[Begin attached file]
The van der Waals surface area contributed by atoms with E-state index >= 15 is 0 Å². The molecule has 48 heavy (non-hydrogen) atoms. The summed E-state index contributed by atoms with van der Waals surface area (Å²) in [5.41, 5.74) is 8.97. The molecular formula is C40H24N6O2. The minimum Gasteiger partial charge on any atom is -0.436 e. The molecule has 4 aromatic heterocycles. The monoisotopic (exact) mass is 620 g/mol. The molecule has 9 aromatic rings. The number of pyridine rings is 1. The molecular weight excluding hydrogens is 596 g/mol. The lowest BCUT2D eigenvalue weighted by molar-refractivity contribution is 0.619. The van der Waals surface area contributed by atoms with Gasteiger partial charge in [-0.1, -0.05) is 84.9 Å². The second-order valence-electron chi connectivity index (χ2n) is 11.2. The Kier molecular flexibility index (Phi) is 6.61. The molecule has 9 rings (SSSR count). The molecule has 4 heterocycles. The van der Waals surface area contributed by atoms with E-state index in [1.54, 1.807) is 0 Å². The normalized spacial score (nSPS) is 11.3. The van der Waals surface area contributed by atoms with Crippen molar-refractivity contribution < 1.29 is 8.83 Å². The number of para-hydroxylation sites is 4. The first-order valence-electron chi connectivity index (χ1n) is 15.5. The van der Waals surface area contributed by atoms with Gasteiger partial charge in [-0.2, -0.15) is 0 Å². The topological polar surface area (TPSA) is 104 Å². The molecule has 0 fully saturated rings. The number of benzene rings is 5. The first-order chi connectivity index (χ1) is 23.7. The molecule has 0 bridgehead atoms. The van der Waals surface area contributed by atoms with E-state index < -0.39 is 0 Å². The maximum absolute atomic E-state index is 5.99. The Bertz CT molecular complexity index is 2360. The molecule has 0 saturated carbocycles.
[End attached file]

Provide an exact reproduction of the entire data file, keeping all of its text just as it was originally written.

The van der Waals surface area contributed by atoms with E-state index >= 15 is 0 Å². The molecule has 48 heavy (non-hydrogen) atoms. The summed E-state index contributed by atoms with van der Waals surface area (Å²) in [5.41, 5.74) is 8.97. The molecular formula is C40H24N6O2. The minimum Gasteiger partial charge on any atom is -0.436 e. The molecule has 4 aromatic heterocycles. The monoisotopic (exact) mass is 620 g/mol. The molecule has 9 aromatic rings. The number of pyridine rings is 1. The molecular weight excluding hydrogens is 596 g/mol. The lowest BCUT2D eigenvalue weighted by molar-refractivity contribution is 0.619. The van der Waals surface area contributed by atoms with Gasteiger partial charge in [-0.1, -0.05) is 84.9 Å². The second-order valence-electron chi connectivity index (χ2n) is 11.2. The Kier molecular flexibility index (Phi) is 6.61. The molecule has 9 rings (SSSR count). The molecule has 4 heterocycles. The van der Waals surface area contributed by atoms with E-state index in [1.54, 1.807) is 0 Å². The normalized spacial score (nSPS) is 11.3. The van der Waals surface area contributed by atoms with Crippen molar-refractivity contribution < 1.29 is 8.83 Å². The number of para-hydroxylation sites is 4. The first-order valence-electron chi connectivity index (χ1n) is 15.5. The van der Waals surface area contributed by atoms with Gasteiger partial charge in [-0.2, -0.15) is 0 Å². The topological polar surface area (TPSA) is 104 Å². The molecule has 0 fully saturated rings. The number of benzene rings is 5. The first-order chi connectivity index (χ1) is 23.7. The molecule has 0 bridgehead atoms. The van der Waals surface area contributed by atoms with E-state index < -0.39 is 0 Å². The maximum absolute atomic E-state index is 5.99. The Bertz CT molecular complexity index is 2360. The molecule has 0 saturated carbocycles.